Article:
Valiza Nash

Valiza Nash has dedicated over 34 years of public service as a Paramedic/Firefighter and in law enforcement. As a law enforcement officer, she was an originating member of a not-for-profit organization, Community Oriented Police Spirit (COPS), whose goal was to promote positive relationships, life essentials and activities for the children and adults of the community.

Nash retired from the North Chicago Police Department in 2017 at the rank of Sergeant. She worked in Patrol, Investigations, and Administration. Nash held positions as a Patrol Sergeant, Evidence Custodian, K9 Unit Supervisor, School Resource Officer (SRO), and Field Training Officer. She received Life-Saving Awards as an EMT-Paramedic/Firefighter and as a Police Officer.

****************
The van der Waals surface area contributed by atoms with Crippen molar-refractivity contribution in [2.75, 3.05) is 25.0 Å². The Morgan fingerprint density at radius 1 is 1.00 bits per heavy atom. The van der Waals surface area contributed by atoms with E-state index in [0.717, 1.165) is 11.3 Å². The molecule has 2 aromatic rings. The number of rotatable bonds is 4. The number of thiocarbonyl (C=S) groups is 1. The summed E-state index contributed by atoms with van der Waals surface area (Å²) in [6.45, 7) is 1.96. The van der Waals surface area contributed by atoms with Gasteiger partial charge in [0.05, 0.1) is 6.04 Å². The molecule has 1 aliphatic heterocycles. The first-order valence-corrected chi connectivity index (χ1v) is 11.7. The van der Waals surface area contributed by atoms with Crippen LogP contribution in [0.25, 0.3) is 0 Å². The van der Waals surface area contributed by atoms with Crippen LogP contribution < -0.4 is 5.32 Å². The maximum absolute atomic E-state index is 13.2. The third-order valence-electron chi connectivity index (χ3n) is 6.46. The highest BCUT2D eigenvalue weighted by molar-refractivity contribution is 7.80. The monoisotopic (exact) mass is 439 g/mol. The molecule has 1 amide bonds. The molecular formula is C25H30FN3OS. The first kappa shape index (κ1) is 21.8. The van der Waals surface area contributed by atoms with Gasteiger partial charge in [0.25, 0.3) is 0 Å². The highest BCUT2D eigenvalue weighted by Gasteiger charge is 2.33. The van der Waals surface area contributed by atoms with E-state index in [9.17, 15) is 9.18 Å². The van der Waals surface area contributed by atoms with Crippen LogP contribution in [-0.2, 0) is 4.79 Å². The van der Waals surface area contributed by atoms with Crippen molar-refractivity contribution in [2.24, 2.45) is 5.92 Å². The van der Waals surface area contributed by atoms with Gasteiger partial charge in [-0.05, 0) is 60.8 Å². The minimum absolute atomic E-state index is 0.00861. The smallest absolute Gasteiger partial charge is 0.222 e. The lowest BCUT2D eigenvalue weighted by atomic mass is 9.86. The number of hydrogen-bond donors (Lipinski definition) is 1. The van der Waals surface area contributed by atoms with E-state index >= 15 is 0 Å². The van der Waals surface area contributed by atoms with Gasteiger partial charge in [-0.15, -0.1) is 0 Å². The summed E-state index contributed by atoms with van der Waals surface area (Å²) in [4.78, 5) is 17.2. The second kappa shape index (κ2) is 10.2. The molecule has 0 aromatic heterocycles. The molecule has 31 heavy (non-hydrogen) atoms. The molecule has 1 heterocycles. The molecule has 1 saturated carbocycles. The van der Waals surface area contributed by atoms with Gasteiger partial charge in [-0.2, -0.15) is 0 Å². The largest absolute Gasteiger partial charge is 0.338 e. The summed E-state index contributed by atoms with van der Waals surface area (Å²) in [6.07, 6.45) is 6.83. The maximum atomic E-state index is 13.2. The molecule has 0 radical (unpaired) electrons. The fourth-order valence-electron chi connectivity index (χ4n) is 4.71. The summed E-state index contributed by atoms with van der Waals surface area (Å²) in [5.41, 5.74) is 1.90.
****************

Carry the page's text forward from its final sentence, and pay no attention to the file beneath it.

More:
She also worked as Chief of Police for the Village of Oakwood Hills. There, she managed a small police department of sworn and civilian employees, fostering positive relations between the community and law enforcement by implementing evidence-based policies that ensured constitutional freedoms and transparency measures.

She is currently a Special Victim Supervising Investigator for the Civilian Office of Police Accountability (COPA) with a mission to provide citizens and police officers with a fair investigative process that is thorough, unbiased, and transparent. Additionally, she works as a Crisis Intervention Instructor/Evaluator for Northeast Multi-Regional Training.

Nash holds a BA in Criminal Justice Administration from Columbia College, Missouri, and an MS in Criminal Justice Advanced Homeland Security Counterterrorism from Southern New Hampshire University. In addition, she attended Supervision of Police Personnel, Staff & Command and Executive Management at Northwestern University.